JC Penney: A Turn-Around Story With Balance Sheet Protection

| About: J.C. Penney (JCP)

JC Penney (NYSE:JCP) was founded in 1902 and has become one of the major retailers, operating 1,102 department stores in 49 states. The company sells apparel and footwear (50% of revenue), accessories, fine and fashion jewelry, beauty products (through Sephora) and home furnishings. In addition, the department stores provide customers with services such as a styling salon, optical, portrait photography and custom decorating. In 2011 the company recorded sales of $17.3 billion.

JC Penney has not been performing well. Earnings per share decreased from a high of $4.93 in 2007 to a net loss of $0.70 in 2011. Gross margins decreased from 40% to 36%, and sales per gross square foot decreased from $177 to $154. The latest quarter was very disappointing, with a net loss of $0.75 a share and an elimination of the dividend. Investors reacted immediately and the stock price dropped to a low of $19 (52-week high of $43). The stock price has recovered some of its lost ground, and is currently trading at around $28.

In November 2011, JC Penney appointed Ron Johnson, the previous head of retail at Apple, as the new CEO. He collected a group of new executives and initiated a turnaround strategy consisting out of:

  • New Fair and Square pricing strategy, that includes three types of prices (1) everyday, (2) month-long and (3) best or lowest prices.
  • New marketing campaign to highlight the new pricing strategy and branding.
  • Reorganization of the department stores into separately curated stores, shops and boutiques showcasing new merchandise offerings consisting out of well-known brands like MarthaHome, IZOD and Levi's.

JC Penney has set the sales objective of at least of $177 per square foot in 2015. Looking at the competition, this number should not be out of reach. Macy's (NYSE:M) 2011 sales per square foot were $174, and Kohl's (NYSE:KSS) $192. In 2015, the reorganization of the shops should have realized "100 shops" per department store and increased sales of national brands to 75% (currently 45%).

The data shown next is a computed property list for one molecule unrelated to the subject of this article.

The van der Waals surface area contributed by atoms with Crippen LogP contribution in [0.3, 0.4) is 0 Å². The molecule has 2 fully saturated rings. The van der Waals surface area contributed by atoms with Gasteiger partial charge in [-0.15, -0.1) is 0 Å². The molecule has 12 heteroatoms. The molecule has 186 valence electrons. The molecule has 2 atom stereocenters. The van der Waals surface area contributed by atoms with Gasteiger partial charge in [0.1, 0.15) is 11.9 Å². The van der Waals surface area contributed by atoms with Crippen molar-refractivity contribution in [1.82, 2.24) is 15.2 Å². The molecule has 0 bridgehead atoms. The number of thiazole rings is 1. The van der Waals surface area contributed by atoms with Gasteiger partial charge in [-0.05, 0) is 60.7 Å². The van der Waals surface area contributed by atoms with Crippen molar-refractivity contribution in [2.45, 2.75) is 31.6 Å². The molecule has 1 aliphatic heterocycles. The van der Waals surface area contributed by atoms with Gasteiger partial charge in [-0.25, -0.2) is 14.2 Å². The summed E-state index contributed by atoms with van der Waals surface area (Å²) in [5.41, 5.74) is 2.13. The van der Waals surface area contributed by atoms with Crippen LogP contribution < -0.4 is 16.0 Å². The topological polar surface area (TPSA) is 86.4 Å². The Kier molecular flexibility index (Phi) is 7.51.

The company is also working on improving its cost structure. Benchmarking against Macy's and Kohl's, which show gross margins of 40% and 38% and operating margins of 9% and 10%, JC Penney has a gross margin of 36% and a negative operating margin in 2011. A targeted expense reduction of $900 million was announced in January 2012, intended to be achieved over a two-year period. Management decided to accelerate this and now expects to close this by end of 2012. Major areas for cost reduction are in advertising, supply chain, and the reduction of home offices. With 218 million shares outstanding, this reduction in cost will improve EPS by at least $3.

If JC Penney is able to make the turnaround a success and achieve the sales target of $177 per square foot and reduce cost to get to an operating margin of 10%, then EPS would be more than $5. Achieving the sales per square foot of a Nordstrom (around $400) would double that to more than $10 per share.

What if the turnaround is not a success? In that case, I see JC Penney as an interesting asset play. JC Penney owns 49% of the 111.2 million square foot of retail space. The remaining is leased against very favorable prices. The balance sheet reflects this against original purchase prices. The replacement value of the retail space is estimated to be at least $11 billion. This "hidden" asset if accounted for against replacement value on the balance sheet would increase the book value per share to around $45. Even if the company were liquidated, it is difficult to imagine a scenario in which you would not get your money back with the current stock price of $28 (disclosure: I established my position at $21.60 a share).

Disclosure: I am long JCP. I wrote this article myself, and it expresses my own opinions. I am not receiving compensation for it (other than from Seeking Alpha). I have no business relationship with any company whose stock is mentioned in this article.

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